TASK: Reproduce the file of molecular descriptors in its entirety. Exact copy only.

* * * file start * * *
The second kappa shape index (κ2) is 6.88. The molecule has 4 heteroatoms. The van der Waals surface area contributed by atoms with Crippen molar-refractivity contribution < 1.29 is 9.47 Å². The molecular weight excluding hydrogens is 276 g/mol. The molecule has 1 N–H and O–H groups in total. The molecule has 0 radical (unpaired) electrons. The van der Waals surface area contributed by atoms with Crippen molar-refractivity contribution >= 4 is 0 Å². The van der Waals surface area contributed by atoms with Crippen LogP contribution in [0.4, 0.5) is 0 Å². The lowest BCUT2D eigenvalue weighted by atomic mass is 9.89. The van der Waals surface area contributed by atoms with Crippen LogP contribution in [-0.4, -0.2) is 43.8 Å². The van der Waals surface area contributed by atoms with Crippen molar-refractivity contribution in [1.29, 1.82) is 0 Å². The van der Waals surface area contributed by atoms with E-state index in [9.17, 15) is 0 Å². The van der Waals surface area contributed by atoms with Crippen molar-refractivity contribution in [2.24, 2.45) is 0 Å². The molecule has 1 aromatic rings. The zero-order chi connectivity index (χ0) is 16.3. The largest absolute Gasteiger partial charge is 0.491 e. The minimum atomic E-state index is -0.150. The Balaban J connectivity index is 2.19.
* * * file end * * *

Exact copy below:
The second kappa shape index (κ2) is 6.88. The molecule has 4 heteroatoms. The van der Waals surface area contributed by atoms with Crippen molar-refractivity contribution < 1.29 is 9.47 Å². The molecular weight excluding hydrogens is 276 g/mol. The molecule has 1 N–H and O–H groups in total. The molecule has 0 radical (unpaired) electrons. The van der Waals surface area contributed by atoms with Crippen molar-refractivity contribution >= 4 is 0 Å². The van der Waals surface area contributed by atoms with Crippen LogP contribution in [0.4, 0.5) is 0 Å². The lowest BCUT2D eigenvalue weighted by atomic mass is 9.89. The van der Waals surface area contributed by atoms with Crippen LogP contribution in [-0.4, -0.2) is 43.8 Å². The van der Waals surface area contributed by atoms with Crippen molar-refractivity contribution in [1.29, 1.82) is 0 Å². The van der Waals surface area contributed by atoms with E-state index in [9.17, 15) is 0 Å². The van der Waals surface area contributed by atoms with Crippen molar-refractivity contribution in [2.24, 2.45) is 0 Å². The molecule has 1 aromatic rings. The zero-order chi connectivity index (χ0) is 16.3. The largest absolute Gasteiger partial charge is 0.491 e. The minimum atomic E-state index is -0.150. The Balaban J connectivity index is 2.19.